Header

UZH-Logo

Maintenance Infos

Radiological assessment after stereotactic body radiation of lung tumours


Chassagnon, G; Martini, K; Giraud, P; Revel, M-P (2020). Radiological assessment after stereotactic body radiation of lung tumours. Cancer Radiothérapie, 24(5):379-387.

Abstract

The increasing use of stereotactic body radiation therapy for lung tumours comes along with new post-therapeutic imaging findings that should be known by physicians involved in patient follow-up. Radiation-induced lung injury is much more frequent than after conventional radiation therapy, it can also be delayed and has a different radiological presentation. Radiation-induced lung injury after stereotactic body radiation therapy involves the lung parenchyma surrounding the target tumour and appears as a dynamic process continuing for years after completion of the treatment. Thus, the radiological pattern and the severity of radiation-induced lung injury are prone to changes during follow-up, which can make it difficult to differentiate from local recurrence. Contrary to radiation-induced lung injury, local recurrence after stereotactic body radiation therapy is rare. Other complications mainly depend on tumour location and include airway complications, rib fractures and organizing pneumonia. The aim of this article is to provide a wide overview of radiological changes occurring after SBRT for lung tumours. Awareness of changes following stereotactic body radiation therapy should help avoiding unnecessary interventions for pseudo tumoral presentations.

Abstract

The increasing use of stereotactic body radiation therapy for lung tumours comes along with new post-therapeutic imaging findings that should be known by physicians involved in patient follow-up. Radiation-induced lung injury is much more frequent than after conventional radiation therapy, it can also be delayed and has a different radiological presentation. Radiation-induced lung injury after stereotactic body radiation therapy involves the lung parenchyma surrounding the target tumour and appears as a dynamic process continuing for years after completion of the treatment. Thus, the radiological pattern and the severity of radiation-induced lung injury are prone to changes during follow-up, which can make it difficult to differentiate from local recurrence. Contrary to radiation-induced lung injury, local recurrence after stereotactic body radiation therapy is rare. Other complications mainly depend on tumour location and include airway complications, rib fractures and organizing pneumonia. The aim of this article is to provide a wide overview of radiological changes occurring after SBRT for lung tumours. Awareness of changes following stereotactic body radiation therapy should help avoiding unnecessary interventions for pseudo tumoral presentations.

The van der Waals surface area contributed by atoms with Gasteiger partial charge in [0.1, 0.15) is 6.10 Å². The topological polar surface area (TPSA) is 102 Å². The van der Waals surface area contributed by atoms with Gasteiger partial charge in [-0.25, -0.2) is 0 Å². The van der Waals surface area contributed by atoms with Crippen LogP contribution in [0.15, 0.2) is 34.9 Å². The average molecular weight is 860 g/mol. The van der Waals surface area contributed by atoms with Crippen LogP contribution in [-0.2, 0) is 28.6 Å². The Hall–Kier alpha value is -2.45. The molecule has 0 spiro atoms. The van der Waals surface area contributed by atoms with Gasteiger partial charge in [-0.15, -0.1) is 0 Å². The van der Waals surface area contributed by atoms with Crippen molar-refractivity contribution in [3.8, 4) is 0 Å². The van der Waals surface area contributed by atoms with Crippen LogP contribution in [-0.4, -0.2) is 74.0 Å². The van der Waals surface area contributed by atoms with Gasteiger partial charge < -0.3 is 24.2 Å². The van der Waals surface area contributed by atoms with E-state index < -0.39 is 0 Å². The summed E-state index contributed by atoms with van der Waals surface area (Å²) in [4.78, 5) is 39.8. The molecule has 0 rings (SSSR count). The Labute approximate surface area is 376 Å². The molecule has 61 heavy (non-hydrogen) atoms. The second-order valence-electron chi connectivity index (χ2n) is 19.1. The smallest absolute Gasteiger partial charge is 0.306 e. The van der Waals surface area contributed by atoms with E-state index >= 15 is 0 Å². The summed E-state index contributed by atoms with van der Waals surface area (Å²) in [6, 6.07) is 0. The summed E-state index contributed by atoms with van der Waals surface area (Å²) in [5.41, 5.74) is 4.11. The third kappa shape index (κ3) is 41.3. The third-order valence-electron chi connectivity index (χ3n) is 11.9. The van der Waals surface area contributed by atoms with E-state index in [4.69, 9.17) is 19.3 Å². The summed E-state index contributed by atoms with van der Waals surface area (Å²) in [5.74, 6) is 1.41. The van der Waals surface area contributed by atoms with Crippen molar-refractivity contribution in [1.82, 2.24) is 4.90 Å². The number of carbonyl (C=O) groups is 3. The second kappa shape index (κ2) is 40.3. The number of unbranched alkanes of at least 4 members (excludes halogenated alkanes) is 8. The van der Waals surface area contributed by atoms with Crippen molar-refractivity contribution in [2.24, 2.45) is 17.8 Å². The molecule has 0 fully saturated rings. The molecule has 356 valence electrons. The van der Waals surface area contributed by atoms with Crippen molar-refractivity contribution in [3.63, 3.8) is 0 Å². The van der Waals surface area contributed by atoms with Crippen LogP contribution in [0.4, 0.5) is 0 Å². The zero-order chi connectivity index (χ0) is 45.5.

Statistics

Citations

Altmetrics

Additional indexing

Item Type:Journal Article, refereed, further contribution
Communities & Collections:04 Faculty of Medicine > University Hospital Zurich > Clinic for Diagnostic and Interventional Radiology
Dewey Decimal Classification:610 Medicine & health
Scopus Subject Areas:Health Sciences > Oncology
Health Sciences > Radiology, Nuclear Medicine and Imaging
Language:English
Date:August 2020
Deposited On:20 Nov 2020 08:38
Last Modified:21 Nov 2020 21:00
Publisher:Elsevier
ISSN:1278-3218
OA Status:Closed
Publisher DOI:https://doi.org/10.1016/j.canrad.2020.04.009
PubMed ID:32534799

Download

Full text not available from this repository.
View at publisher

Get full-text in a library